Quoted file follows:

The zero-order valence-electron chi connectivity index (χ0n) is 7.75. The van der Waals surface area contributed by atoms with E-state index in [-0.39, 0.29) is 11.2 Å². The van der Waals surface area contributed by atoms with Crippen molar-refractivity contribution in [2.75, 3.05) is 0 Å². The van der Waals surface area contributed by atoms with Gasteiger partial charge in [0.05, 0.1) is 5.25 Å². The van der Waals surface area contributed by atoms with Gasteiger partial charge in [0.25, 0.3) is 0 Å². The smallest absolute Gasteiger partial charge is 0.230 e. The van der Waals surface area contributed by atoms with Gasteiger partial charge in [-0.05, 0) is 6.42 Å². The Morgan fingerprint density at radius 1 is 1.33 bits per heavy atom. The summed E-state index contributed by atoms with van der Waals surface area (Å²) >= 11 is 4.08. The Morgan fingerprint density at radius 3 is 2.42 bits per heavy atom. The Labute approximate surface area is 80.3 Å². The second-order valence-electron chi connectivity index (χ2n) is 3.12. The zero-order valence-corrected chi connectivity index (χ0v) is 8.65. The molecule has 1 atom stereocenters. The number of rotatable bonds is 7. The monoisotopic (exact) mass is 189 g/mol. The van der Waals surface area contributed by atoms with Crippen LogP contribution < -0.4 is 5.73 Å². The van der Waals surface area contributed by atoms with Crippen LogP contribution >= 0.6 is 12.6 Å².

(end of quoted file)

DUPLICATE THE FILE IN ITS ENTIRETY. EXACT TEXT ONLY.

The zero-order valence-electron chi connectivity index (χ0n) is 7.75. The van der Waals surface area contributed by atoms with E-state index in [-0.39, 0.29) is 11.2 Å². The van der Waals surface area contributed by atoms with Crippen molar-refractivity contribution in [2.75, 3.05) is 0 Å². The van der Waals surface area contributed by atoms with Gasteiger partial charge in [0.05, 0.1) is 5.25 Å². The van der Waals surface area contributed by atoms with Gasteiger partial charge in [0.25, 0.3) is 0 Å². The smallest absolute Gasteiger partial charge is 0.230 e. The van der Waals surface area contributed by atoms with Gasteiger partial charge in [-0.05, 0) is 6.42 Å². The Morgan fingerprint density at radius 1 is 1.33 bits per heavy atom. The summed E-state index contributed by atoms with van der Waals surface area (Å²) >= 11 is 4.08. The Morgan fingerprint density at radius 3 is 2.42 bits per heavy atom. The Labute approximate surface area is 80.3 Å². The second-order valence-electron chi connectivity index (χ2n) is 3.12. The zero-order valence-corrected chi connectivity index (χ0v) is 8.65. The molecule has 1 atom stereocenters. The number of rotatable bonds is 7. The monoisotopic (exact) mass is 189 g/mol. The van der Waals surface area contributed by atoms with Crippen LogP contribution < -0.4 is 5.73 Å². The van der Waals surface area contributed by atoms with Crippen LogP contribution >= 0.6 is 12.6 Å².